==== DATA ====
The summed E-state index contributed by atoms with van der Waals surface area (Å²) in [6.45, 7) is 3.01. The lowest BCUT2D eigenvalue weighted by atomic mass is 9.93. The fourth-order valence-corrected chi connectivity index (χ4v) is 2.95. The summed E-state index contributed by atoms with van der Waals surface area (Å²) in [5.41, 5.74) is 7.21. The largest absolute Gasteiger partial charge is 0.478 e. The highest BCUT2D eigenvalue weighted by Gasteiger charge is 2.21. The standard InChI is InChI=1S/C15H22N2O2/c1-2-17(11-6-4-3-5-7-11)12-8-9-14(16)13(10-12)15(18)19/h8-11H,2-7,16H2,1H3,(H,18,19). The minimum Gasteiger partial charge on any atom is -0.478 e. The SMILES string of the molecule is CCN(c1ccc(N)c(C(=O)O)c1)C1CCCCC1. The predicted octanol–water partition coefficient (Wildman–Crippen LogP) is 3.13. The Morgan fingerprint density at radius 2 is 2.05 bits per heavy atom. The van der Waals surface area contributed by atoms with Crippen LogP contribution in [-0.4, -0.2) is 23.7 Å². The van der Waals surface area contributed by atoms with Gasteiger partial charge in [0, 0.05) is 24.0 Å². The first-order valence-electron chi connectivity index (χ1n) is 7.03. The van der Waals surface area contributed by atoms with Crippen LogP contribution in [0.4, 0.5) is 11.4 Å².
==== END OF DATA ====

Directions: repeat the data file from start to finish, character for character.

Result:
The summed E-state index contributed by atoms with van der Waals surface area (Å²) in [6.45, 7) is 3.01. The lowest BCUT2D eigenvalue weighted by atomic mass is 9.93. The fourth-order valence-corrected chi connectivity index (χ4v) is 2.95. The summed E-state index contributed by atoms with van der Waals surface area (Å²) in [5.41, 5.74) is 7.21. The largest absolute Gasteiger partial charge is 0.478 e. The highest BCUT2D eigenvalue weighted by Gasteiger charge is 2.21. The standard InChI is InChI=1S/C15H22N2O2/c1-2-17(11-6-4-3-5-7-11)12-8-9-14(16)13(10-12)15(18)19/h8-11H,2-7,16H2,1H3,(H,18,19). The minimum Gasteiger partial charge on any atom is -0.478 e. The SMILES string of the molecule is CCN(c1ccc(N)c(C(=O)O)c1)C1CCCCC1. The predicted octanol–water partition coefficient (Wildman–Crippen LogP) is 3.13. The Morgan fingerprint density at radius 2 is 2.05 bits per heavy atom. The van der Waals surface area contributed by atoms with Crippen LogP contribution in [-0.4, -0.2) is 23.7 Å². The van der Waals surface area contributed by atoms with Gasteiger partial charge in [0, 0.05) is 24.0 Å². The first-order valence-electron chi connectivity index (χ1n) is 7.03. The van der Waals surface area contributed by atoms with Crippen LogP contribution in [0.4, 0.5) is 11.4 Å².